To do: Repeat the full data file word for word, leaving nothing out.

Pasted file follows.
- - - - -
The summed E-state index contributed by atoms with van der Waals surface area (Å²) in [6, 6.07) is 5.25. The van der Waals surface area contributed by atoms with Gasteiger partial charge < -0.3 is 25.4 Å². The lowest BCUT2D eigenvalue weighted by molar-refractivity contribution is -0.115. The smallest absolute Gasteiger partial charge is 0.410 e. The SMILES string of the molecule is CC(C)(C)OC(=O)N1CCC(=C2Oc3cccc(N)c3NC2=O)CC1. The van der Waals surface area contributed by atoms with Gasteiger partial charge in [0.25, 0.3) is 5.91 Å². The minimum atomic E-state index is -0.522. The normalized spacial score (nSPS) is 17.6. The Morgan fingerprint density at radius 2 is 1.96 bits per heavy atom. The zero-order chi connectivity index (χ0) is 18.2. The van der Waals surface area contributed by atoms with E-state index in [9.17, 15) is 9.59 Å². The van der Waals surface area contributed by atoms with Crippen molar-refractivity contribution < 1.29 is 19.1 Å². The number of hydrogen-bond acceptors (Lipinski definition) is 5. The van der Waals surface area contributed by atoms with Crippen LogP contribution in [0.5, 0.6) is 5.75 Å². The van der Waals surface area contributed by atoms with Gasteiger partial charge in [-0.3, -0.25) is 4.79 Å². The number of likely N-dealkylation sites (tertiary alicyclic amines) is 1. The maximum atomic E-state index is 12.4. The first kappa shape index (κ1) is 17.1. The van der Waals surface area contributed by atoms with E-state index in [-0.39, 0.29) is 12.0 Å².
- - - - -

The summed E-state index contributed by atoms with van der Waals surface area (Å²) in [6, 6.07) is 5.25. The van der Waals surface area contributed by atoms with Gasteiger partial charge < -0.3 is 25.4 Å². The lowest BCUT2D eigenvalue weighted by molar-refractivity contribution is -0.115. The smallest absolute Gasteiger partial charge is 0.410 e. The SMILES string of the molecule is CC(C)(C)OC(=O)N1CCC(=C2Oc3cccc(N)c3NC2=O)CC1. The van der Waals surface area contributed by atoms with Gasteiger partial charge in [0.25, 0.3) is 5.91 Å². The minimum atomic E-state index is -0.522. The normalized spacial score (nSPS) is 17.6. The Morgan fingerprint density at radius 2 is 1.96 bits per heavy atom. The zero-order chi connectivity index (χ0) is 18.2. The van der Waals surface area contributed by atoms with E-state index in [9.17, 15) is 9.59 Å². The van der Waals surface area contributed by atoms with Crippen molar-refractivity contribution < 1.29 is 19.1 Å². The number of hydrogen-bond acceptors (Lipinski definition) is 5. The van der Waals surface area contributed by atoms with Crippen LogP contribution in [0.5, 0.6) is 5.75 Å². The van der Waals surface area contributed by atoms with Gasteiger partial charge in [-0.3, -0.25) is 4.79 Å². The number of likely N-dealkylation sites (tertiary alicyclic amines) is 1. The maximum atomic E-state index is 12.4. The first kappa shape index (κ1) is 17.1. The van der Waals surface area contributed by atoms with E-state index in [-0.39, 0.29) is 12.0 Å².